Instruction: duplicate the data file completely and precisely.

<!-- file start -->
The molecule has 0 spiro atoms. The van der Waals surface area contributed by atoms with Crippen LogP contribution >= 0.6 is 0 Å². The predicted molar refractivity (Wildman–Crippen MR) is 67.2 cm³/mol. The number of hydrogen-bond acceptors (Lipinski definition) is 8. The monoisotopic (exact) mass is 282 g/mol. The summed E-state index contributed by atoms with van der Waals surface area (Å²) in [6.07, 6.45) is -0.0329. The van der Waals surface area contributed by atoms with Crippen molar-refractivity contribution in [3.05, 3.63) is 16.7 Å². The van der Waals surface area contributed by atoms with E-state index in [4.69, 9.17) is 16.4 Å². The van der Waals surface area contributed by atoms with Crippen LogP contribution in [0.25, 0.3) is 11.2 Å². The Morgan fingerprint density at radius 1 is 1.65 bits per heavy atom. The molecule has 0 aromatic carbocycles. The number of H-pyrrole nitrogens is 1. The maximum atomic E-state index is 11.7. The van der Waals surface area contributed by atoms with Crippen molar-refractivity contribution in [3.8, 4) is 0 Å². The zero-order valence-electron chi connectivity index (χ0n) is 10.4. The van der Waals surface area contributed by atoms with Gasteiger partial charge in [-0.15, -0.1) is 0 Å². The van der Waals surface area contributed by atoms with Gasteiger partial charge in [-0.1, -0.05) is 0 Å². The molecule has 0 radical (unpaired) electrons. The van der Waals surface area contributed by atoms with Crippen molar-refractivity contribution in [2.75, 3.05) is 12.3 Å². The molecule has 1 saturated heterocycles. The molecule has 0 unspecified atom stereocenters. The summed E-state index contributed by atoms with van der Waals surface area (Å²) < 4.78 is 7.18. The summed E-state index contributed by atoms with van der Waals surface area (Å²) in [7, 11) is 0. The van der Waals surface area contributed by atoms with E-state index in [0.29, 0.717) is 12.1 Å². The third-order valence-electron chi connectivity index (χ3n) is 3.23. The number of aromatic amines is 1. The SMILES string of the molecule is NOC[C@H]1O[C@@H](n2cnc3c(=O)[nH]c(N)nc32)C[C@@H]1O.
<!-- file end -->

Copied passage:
The molecule has 0 spiro atoms. The van der Waals surface area contributed by atoms with Crippen LogP contribution >= 0.6 is 0 Å². The predicted molar refractivity (Wildman–Crippen MR) is 67.2 cm³/mol. The number of hydrogen-bond acceptors (Lipinski definition) is 8. The monoisotopic (exact) mass is 282 g/mol. The summed E-state index contributed by atoms with van der Waals surface area (Å²) in [6.07, 6.45) is -0.0329. The van der Waals surface area contributed by atoms with Crippen molar-refractivity contribution in [3.05, 3.63) is 16.7 Å². The van der Waals surface area contributed by atoms with E-state index in [4.69, 9.17) is 16.4 Å². The van der Waals surface area contributed by atoms with Crippen LogP contribution in [0.25, 0.3) is 11.2 Å². The Morgan fingerprint density at radius 1 is 1.65 bits per heavy atom. The molecule has 0 aromatic carbocycles. The number of H-pyrrole nitrogens is 1. The maximum atomic E-state index is 11.7. The van der Waals surface area contributed by atoms with Crippen molar-refractivity contribution in [3.8, 4) is 0 Å². The zero-order valence-electron chi connectivity index (χ0n) is 10.4. The van der Waals surface area contributed by atoms with Gasteiger partial charge in [-0.15, -0.1) is 0 Å². The van der Waals surface area contributed by atoms with Gasteiger partial charge in [-0.1, -0.05) is 0 Å². The molecule has 0 radical (unpaired) electrons. The van der Waals surface area contributed by atoms with Crippen molar-refractivity contribution in [2.75, 3.05) is 12.3 Å². The molecule has 1 saturated heterocycles. The molecule has 0 unspecified atom stereocenters. The summed E-state index contributed by atoms with van der Waals surface area (Å²) < 4.78 is 7.18. The summed E-state index contributed by atoms with van der Waals surface area (Å²) in [7, 11) is 0. The van der Waals surface area contributed by atoms with E-state index in [0.29, 0.717) is 12.1 Å². The third-order valence-electron chi connectivity index (χ3n) is 3.23. The number of aromatic amines is 1. The SMILES string of the molecule is NOC[C@H]1O[C@@H](n2cnc3c(=O)[nH]c(N)nc32)C[C@@H]1O.